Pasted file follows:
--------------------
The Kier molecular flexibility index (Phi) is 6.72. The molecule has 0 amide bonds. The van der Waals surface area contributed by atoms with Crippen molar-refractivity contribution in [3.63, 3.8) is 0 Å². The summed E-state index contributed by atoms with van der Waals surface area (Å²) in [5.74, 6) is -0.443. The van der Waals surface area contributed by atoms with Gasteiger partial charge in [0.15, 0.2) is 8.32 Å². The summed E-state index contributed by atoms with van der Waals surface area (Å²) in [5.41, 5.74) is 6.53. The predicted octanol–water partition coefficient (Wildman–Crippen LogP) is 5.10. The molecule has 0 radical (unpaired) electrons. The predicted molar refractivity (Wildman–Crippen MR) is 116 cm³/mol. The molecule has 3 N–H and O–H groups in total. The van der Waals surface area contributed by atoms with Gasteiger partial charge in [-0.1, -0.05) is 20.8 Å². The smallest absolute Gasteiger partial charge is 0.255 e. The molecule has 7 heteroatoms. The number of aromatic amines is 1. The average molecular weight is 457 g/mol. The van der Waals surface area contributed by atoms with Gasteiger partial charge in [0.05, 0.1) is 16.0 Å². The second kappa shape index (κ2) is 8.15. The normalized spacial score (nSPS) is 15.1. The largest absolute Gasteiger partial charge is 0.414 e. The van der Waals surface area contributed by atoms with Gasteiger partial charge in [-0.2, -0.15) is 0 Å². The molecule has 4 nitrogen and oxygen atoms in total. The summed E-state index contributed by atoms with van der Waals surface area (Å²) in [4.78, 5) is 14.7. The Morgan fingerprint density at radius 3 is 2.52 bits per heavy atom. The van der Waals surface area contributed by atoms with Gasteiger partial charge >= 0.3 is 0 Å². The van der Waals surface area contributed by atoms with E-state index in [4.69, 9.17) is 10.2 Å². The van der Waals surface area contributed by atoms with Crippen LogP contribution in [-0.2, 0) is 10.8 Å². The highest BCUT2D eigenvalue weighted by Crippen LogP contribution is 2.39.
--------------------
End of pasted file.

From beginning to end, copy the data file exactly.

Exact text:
The Kier molecular flexibility index (Phi) is 6.72. The molecule has 0 amide bonds. The van der Waals surface area contributed by atoms with Crippen molar-refractivity contribution in [3.63, 3.8) is 0 Å². The summed E-state index contributed by atoms with van der Waals surface area (Å²) in [5.74, 6) is -0.443. The van der Waals surface area contributed by atoms with Gasteiger partial charge in [0.15, 0.2) is 8.32 Å². The summed E-state index contributed by atoms with van der Waals surface area (Å²) in [5.41, 5.74) is 6.53. The predicted octanol–water partition coefficient (Wildman–Crippen LogP) is 5.10. The molecule has 0 radical (unpaired) electrons. The predicted molar refractivity (Wildman–Crippen MR) is 116 cm³/mol. The molecule has 3 N–H and O–H groups in total. The van der Waals surface area contributed by atoms with Gasteiger partial charge in [-0.1, -0.05) is 20.8 Å². The smallest absolute Gasteiger partial charge is 0.255 e. The molecule has 7 heteroatoms. The number of aromatic amines is 1. The average molecular weight is 457 g/mol. The van der Waals surface area contributed by atoms with Gasteiger partial charge in [0.05, 0.1) is 16.0 Å². The second kappa shape index (κ2) is 8.15. The normalized spacial score (nSPS) is 15.1. The largest absolute Gasteiger partial charge is 0.414 e. The van der Waals surface area contributed by atoms with Gasteiger partial charge in [-0.2, -0.15) is 0 Å². The molecule has 4 nitrogen and oxygen atoms in total. The summed E-state index contributed by atoms with van der Waals surface area (Å²) in [4.78, 5) is 14.7. The Morgan fingerprint density at radius 3 is 2.52 bits per heavy atom. The van der Waals surface area contributed by atoms with Gasteiger partial charge >= 0.3 is 0 Å². The van der Waals surface area contributed by atoms with E-state index in [4.69, 9.17) is 10.2 Å². The van der Waals surface area contributed by atoms with Crippen LogP contribution in [-0.2, 0) is 10.8 Å². The highest BCUT2D eigenvalue weighted by Crippen LogP contribution is 2.39.